Most intriguing of all was the seafood pizza: a béchamel sauce base topped with clams, crab, scallops, shrimp, and green onions. Although it's the most expensive pizza on the menu, clocking in at $34, it came with a generous portion of seafood. The pizza is drizzled with garlic oil, along with a lemon served on the side to squeeze on top. The flavor reminded me — in a good way — of a creamy seafood pasta; however, the béchamel was a bit heavy and made the crust slightly soggy.

Vegetarians will also find plenty of options at Spinning Dough. My favorite was the corn pizza, made with fresh corn that Chin roasts before adding it to the pizza. This pizza was built on a bright green, exceptionally basil-filled pesto sauce that complemented the sweetness of the corn and roasted bell peppers, while chunks of soft goat cheese added salty, acidic punch. A close second was the margherita pizza, topped with fresh mozzarella that lent a creamy richness to the whole pizza. I also tried the three mushroom pizza, topped with cremini, portobello, and shiitake mushrooms, but the flavors fell flat in comparison to the other options. Chin said a vegan pizza is also in the works; he's developing his own vegan cheese recipe.

On weekdays during lunch, solo diners can order a 10-inch pizza, but I do wish individual-sized pizzas were available during dinner. The dinner pizzas, which start at $26, measure 18 inches. For me, it was enough for two hungry diners with leftovers, which is fairly priced if you're sharing, but solo dining is an expensive proposition during dinnertime. There's also a $4 upcharge to do half-and-half on pizzas during dinner, which makes it difficult to try more than one variety unless you're with a large group.

Chin designed and remodeled the dining room himself. - PHOTO BY PAUL HAGGARD
  • Photo by Paul Haggard
  • Chin designed and remodeled the dining room himself.

While pizzas are the main draw at Spinning Dough, the rest of the menu deserves recognition. I enjoyed the maple garlic chili wings, which were baked rather than fried. The wings were juicy and the skin developed a beautiful char. The accompanying house made yogurt, mint, and serrano chili sauce was creamy and tangy. And the house salad, topped with warm goat cheese for an extra charge, was an unexpected standout. Mixed greens came topped with dried figs, pine nuts, apple slices, cucumbers, and hand-shredded carrots. The goat cheese was freshly fried, and the crust was thin and delicate.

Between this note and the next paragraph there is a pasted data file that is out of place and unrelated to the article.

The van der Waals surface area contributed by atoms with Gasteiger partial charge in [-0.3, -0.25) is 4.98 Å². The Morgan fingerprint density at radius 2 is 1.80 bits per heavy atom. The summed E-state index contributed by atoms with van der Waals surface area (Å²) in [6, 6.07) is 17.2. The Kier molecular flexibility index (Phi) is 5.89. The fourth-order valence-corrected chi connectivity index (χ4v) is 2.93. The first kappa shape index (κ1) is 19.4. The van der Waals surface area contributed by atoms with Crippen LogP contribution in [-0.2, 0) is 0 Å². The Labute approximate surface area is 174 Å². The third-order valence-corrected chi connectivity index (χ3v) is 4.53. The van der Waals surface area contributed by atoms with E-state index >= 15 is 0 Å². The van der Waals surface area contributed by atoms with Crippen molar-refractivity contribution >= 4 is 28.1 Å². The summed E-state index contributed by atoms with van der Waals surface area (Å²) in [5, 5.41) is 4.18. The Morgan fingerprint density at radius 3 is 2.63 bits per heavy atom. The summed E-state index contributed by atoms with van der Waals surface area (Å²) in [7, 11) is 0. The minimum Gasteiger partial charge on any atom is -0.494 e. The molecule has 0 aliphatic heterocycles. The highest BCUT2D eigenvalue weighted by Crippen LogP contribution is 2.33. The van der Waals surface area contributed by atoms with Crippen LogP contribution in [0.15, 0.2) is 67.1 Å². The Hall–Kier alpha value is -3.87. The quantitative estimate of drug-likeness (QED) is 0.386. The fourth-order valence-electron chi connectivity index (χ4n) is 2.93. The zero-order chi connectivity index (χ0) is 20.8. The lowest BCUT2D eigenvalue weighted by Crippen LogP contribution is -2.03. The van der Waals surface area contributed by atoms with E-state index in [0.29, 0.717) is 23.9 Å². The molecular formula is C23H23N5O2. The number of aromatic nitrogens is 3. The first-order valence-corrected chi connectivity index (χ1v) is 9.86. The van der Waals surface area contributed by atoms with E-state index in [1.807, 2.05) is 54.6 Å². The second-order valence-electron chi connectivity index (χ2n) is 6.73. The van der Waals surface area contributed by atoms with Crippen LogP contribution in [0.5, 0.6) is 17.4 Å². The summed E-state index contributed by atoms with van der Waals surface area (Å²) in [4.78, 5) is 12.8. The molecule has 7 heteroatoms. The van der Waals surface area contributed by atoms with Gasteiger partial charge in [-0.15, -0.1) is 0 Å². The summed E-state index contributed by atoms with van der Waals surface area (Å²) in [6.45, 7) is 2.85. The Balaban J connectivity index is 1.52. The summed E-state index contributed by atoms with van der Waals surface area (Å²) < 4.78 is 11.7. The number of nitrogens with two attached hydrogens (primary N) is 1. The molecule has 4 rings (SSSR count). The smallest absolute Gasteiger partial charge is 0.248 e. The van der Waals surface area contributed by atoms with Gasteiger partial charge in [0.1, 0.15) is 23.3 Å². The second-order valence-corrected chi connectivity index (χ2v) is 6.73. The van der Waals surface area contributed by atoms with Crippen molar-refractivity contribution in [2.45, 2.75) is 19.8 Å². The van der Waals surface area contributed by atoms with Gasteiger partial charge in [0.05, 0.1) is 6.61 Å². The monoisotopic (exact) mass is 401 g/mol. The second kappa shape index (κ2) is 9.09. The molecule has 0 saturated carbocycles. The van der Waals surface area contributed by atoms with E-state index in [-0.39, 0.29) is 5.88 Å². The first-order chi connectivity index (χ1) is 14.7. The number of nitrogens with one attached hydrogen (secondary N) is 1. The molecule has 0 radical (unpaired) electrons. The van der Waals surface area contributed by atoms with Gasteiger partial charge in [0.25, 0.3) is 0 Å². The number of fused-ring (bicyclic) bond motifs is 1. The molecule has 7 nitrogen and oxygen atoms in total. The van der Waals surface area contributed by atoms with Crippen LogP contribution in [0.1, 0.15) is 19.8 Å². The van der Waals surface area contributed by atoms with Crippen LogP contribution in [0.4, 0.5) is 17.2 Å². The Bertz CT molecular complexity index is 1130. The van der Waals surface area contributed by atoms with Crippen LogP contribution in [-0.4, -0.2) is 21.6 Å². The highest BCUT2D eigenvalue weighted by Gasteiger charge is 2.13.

And while plenty of customers order their pizza to go, Spinning Dough also offers a pleasant environment for dining in. Chin designed and remodeled the dining room himself. The walls are decorated with rustic wooden fence boards that Chin bought on Craigslist. Lamps with exposed bulbs hang from the ceiling, while a Cinzano clock adds Italian flair. Guests can also relax on the dog-friendly outdoor patio, complete with murals on the walls and picnic benches. And most importantly, guests dining in can watch Chin toss their pizza by hand — a reassuring reminder of the delicious pizza that's about to arrive at the table. 


Spinning Dough
2935 Market St., Oakland
510-250-9882
SpinningDough.com
Hours: Mon. 5 p.m.-9 p.m., Tues, Thurs, and Sun. 11:30 a.m.-9 p.m., Fri. and Sat. 11:30 a.m.-10 p.m.
Cash, all major credit cards

Sample Menu
Maple garlic chili wings ... $10
House salad with warm goat cheese ... $13
Margherita pizza ... $13 lunch/$26 dinner
Soppressata pizza ... $14 lunch/$28 dinner
Corn pizza ... $15 lunch/$29 dinner